Even though the network is a well covered subject in UE4 documentation, a small tutorial explaining how to get started with a really simple application is really missing. In this article, I propose you to implement a multiplayer small game over the network, and we will see how easy it is using Unreal Engine if we know where the things must be placed and what configuration must be done.
But first, let’s start with the basic principles of Unreal Engine network.
Note: if you are looking for an excellent reference about UE4 network, you need to check this http://cedric-neukirchen.net/2017/02/14/multiplayer-network-compendium/.
UE4 Networking Concepts
These are the things to know before starting. We always want to start coding but some knowledge about the concepts used in UE4 networking is mandatory to avoid losing time later.
First of all, the UE4 multiplayer is based around the client-server model. We won’t go into the details here (they can be found there), right now we just need to know that there is a Server side and a Client side.
The server side will be in charge of managing all the rules of the game, while the client side will be in charge of managing the player inputs. The connection between both will be mostly managed by the UE4 framework. Knowing this rule is important to know where all the data must be placed and managed: for instance, the score is typically something we will want to manage on the server side, meaning it will be stored by the server (replicated to the clients) and updated by the server. A client should not be able to directly update the score: it will tell the server “this player has done this action”, and the server will handle the action and eventually update the score.
The important classes for the server, the ones which will be storing the state of the game and manage it, are respectively GameState and GameMode. All the data required by the clients should be stored in the GameState.
The important classes for the client are:
- PlayerState: Contains all the attributes of a player that need to be known to every player, but which are not critical for the game. It can be the name of the player, its best score, and so on. But we won’t store the player position in this class.
- PlayerController: The interface between the human player and the Pawn.
- Pawn: The most important class, it will be the representation of the player in the game, will react to the input of the player and its attributes will be replicated to the server and all other players.
Then, this is what will basically happen on player connection on the server side: the GameMode will receive an event with the connection of the player (the PlayerController will be a parameter of the event), the GameMode will then spawn a Pawn, and will affect the Pawn to PlayerController (the PlayerController will possess the newly created Pawn). After this, the player on the client side will be able to control the Pawn created by the server.
Finally, the last important thing to know is that if we want something to be replicated to all the players, it must be marked as Replicated and it must be run on the server side.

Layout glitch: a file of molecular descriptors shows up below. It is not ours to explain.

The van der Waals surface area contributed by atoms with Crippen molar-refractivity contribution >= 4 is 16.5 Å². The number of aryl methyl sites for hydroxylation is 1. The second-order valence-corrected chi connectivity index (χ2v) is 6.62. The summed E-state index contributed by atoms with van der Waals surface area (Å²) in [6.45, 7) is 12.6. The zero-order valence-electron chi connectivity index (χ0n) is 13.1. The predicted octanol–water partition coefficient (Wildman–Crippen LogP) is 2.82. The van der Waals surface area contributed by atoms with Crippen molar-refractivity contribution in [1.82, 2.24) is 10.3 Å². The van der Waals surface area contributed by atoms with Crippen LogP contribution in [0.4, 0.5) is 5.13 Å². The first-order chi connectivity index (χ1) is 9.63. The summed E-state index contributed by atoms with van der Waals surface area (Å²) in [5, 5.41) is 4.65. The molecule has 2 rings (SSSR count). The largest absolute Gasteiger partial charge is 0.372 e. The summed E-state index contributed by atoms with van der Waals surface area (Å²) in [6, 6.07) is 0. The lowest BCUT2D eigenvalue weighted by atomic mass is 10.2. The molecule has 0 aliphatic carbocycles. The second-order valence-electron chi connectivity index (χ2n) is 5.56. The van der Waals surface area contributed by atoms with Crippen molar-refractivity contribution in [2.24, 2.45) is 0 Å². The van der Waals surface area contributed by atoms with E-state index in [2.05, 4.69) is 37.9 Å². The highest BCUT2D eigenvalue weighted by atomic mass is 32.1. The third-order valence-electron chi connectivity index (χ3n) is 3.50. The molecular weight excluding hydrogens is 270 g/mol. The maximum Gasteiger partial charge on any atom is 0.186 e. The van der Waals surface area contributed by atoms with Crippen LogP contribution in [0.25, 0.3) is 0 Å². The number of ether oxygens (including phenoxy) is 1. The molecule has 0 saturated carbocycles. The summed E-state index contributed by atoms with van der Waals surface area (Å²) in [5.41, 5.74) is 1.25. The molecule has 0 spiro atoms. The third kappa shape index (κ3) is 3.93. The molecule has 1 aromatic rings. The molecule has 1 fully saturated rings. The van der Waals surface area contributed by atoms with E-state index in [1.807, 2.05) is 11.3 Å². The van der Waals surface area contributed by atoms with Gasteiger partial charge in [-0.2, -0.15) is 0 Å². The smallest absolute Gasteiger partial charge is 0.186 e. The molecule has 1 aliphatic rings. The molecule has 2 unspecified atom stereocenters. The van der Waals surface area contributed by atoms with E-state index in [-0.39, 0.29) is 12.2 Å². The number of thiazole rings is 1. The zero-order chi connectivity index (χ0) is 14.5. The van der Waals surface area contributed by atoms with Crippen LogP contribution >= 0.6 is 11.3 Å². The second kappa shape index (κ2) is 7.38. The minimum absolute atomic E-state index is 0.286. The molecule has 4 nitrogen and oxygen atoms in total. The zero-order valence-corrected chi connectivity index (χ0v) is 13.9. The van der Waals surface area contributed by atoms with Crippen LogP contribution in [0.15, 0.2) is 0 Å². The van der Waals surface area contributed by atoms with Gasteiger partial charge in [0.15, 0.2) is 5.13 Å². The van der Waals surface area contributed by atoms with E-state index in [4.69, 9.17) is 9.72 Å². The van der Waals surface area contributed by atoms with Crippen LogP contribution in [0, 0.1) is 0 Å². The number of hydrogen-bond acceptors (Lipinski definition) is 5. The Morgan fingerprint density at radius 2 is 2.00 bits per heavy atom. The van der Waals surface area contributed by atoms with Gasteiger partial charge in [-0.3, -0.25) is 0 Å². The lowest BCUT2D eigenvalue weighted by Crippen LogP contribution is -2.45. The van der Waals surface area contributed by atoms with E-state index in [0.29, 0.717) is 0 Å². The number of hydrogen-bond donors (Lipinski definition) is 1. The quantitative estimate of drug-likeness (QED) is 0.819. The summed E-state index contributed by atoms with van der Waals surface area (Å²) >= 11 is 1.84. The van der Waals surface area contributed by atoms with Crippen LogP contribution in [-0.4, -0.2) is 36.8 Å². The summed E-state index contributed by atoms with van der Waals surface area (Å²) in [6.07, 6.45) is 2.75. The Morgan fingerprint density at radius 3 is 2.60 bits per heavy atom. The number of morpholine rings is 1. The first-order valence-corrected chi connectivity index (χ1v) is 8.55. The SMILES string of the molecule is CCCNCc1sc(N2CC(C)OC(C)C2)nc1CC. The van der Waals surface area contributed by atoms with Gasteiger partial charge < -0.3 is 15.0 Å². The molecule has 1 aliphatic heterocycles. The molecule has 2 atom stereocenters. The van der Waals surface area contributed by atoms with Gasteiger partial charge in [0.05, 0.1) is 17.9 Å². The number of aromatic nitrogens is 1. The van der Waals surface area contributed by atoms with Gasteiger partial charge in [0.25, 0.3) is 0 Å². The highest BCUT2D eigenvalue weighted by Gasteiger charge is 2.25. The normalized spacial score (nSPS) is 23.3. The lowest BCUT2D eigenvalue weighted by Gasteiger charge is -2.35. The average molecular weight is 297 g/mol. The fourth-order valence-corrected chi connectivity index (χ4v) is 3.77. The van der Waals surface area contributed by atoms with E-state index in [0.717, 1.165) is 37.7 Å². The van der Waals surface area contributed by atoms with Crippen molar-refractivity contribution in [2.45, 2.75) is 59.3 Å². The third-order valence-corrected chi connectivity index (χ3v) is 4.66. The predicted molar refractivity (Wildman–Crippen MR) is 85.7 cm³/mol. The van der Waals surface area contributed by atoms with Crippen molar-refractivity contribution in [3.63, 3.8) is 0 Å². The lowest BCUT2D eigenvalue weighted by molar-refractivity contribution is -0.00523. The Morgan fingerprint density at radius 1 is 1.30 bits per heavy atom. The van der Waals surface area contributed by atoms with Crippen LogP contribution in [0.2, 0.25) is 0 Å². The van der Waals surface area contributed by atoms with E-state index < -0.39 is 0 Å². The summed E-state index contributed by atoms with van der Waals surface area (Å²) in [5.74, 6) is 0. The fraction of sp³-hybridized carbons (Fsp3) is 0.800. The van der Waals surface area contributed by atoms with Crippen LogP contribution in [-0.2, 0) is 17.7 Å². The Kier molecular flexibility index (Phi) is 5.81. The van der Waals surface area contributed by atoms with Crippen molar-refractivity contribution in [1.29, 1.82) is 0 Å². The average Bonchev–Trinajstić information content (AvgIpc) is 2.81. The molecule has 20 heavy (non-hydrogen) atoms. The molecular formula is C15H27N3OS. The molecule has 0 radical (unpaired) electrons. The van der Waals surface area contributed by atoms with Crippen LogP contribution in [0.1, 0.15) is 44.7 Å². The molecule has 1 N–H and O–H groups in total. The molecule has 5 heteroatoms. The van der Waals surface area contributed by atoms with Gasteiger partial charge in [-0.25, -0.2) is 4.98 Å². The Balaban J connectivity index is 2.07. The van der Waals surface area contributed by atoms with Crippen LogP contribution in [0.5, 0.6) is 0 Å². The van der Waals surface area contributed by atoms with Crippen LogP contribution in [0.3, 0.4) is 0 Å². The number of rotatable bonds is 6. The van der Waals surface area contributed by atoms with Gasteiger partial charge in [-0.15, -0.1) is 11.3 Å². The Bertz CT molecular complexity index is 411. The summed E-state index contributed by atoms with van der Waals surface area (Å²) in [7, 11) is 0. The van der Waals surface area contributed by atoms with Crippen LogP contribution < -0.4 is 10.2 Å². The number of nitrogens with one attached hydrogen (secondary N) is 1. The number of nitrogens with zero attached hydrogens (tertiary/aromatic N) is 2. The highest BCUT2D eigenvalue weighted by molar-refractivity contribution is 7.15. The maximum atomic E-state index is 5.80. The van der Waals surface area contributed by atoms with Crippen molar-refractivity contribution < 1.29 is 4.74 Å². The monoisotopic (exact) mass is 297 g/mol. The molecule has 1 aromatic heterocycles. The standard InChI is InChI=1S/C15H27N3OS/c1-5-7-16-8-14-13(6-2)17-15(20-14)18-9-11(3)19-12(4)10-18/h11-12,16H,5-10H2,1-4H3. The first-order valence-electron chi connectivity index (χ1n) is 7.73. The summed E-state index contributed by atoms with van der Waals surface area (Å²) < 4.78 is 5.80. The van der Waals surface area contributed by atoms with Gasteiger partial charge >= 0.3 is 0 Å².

According to this, the next steps to implement our multiplayer game are just:
– Defining the Pawn that will be controlled by the client
– Handling the connection of the players and giving them Pawns to control
– And test it
For this tutorial, the game we will make will be really simple: each player will control a ball which will move up when the space bar is pressed.
Implementing the Server Logic
The Pawn will be created on the server side. The GameMode will be in charge of spawning them and they will be managed by the server.
Let’s define our BP_Sphere_Pawn pawn. It’s just a sphere with a MoveUp method.
By default, a Pawn is replicated over the network, but we have to define that we want the components to be replicated.
Now, in the GameMode, we will react to the connection of a player by spawning a new SpherePawn and making the player possess it:
Here, when a new player is starting, we find the player start in the current server map, and we spawn a BP_Sphere_Pawn at this location (with the strategy Try To Adjust Location, But Always Spawn), then we make the player possess this Pawn.
Implementing the Client Logic
On the client side, we will create a PlayerController, that will call the MoveUp method of its Pawn when the space bar is pressed:
MoveUp needs to be run on the server side, because it needs to be known by all clients. That’s why we are calling it in an event with the attribute Run On Server.
Testing Network with the Editor
Everything is almost setup. We just have to select the right GameMode, and then we can just start the game with two players:
Then, when Play is clicked, two windows should show up. When the space bar is pressed in one, the associated Sphere should move in both windows. When the space bar is pressed in the other window, the other sphere should move in both windows.
The Content folder for this project can be found here: MultiSphere.
In this tutorial, we have seen the basic principles of Unreal Engine 4 network and how to set up quickly something working. If you follow the other tutorials on the net, you can now make something great.
We will continue to cover the subject of the UE4 network in the next tutorials, and we will go deeper in the explainations. If you want to know when the new articles are out, you can follow us on Twitter and Facebook.